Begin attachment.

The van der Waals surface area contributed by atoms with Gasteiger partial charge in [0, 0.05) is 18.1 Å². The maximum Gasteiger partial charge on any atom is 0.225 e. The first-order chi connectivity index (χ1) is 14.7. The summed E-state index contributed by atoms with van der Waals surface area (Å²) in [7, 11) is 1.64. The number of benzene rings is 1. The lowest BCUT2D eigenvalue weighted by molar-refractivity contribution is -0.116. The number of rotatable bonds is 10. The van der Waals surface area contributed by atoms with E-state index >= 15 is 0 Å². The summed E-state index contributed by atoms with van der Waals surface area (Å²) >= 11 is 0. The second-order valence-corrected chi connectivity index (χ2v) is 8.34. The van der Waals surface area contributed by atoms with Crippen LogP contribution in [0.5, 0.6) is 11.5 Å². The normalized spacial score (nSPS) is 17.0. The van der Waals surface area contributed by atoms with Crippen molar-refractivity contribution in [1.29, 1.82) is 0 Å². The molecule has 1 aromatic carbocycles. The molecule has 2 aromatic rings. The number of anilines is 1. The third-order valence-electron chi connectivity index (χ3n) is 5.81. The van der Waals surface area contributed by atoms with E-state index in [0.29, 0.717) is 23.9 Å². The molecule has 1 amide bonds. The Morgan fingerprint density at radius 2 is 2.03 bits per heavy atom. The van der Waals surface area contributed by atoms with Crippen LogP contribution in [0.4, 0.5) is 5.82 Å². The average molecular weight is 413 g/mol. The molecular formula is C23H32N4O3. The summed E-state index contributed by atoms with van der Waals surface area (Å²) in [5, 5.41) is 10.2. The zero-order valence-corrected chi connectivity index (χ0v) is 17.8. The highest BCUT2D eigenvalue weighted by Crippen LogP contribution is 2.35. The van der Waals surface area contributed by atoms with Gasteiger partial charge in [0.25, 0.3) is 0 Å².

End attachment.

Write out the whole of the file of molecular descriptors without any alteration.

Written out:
The van der Waals surface area contributed by atoms with Gasteiger partial charge in [0, 0.05) is 18.1 Å². The maximum Gasteiger partial charge on any atom is 0.225 e. The first-order chi connectivity index (χ1) is 14.7. The summed E-state index contributed by atoms with van der Waals surface area (Å²) in [7, 11) is 1.64. The number of benzene rings is 1. The lowest BCUT2D eigenvalue weighted by molar-refractivity contribution is -0.116. The number of rotatable bonds is 10. The van der Waals surface area contributed by atoms with E-state index >= 15 is 0 Å². The summed E-state index contributed by atoms with van der Waals surface area (Å²) >= 11 is 0. The second-order valence-corrected chi connectivity index (χ2v) is 8.34. The van der Waals surface area contributed by atoms with Crippen LogP contribution in [0.5, 0.6) is 11.5 Å². The normalized spacial score (nSPS) is 17.0. The van der Waals surface area contributed by atoms with Crippen molar-refractivity contribution in [1.29, 1.82) is 0 Å². The molecule has 1 aromatic carbocycles. The molecule has 2 aromatic rings. The number of anilines is 1. The third-order valence-electron chi connectivity index (χ3n) is 5.81. The van der Waals surface area contributed by atoms with E-state index in [0.29, 0.717) is 23.9 Å². The molecule has 1 amide bonds. The Morgan fingerprint density at radius 2 is 2.03 bits per heavy atom. The van der Waals surface area contributed by atoms with Crippen LogP contribution in [0.4, 0.5) is 5.82 Å². The average molecular weight is 413 g/mol. The molecular formula is C23H32N4O3. The summed E-state index contributed by atoms with van der Waals surface area (Å²) in [5, 5.41) is 10.2. The zero-order valence-corrected chi connectivity index (χ0v) is 17.8. The highest BCUT2D eigenvalue weighted by Crippen LogP contribution is 2.35. The van der Waals surface area contributed by atoms with Gasteiger partial charge in [0.25, 0.3) is 0 Å².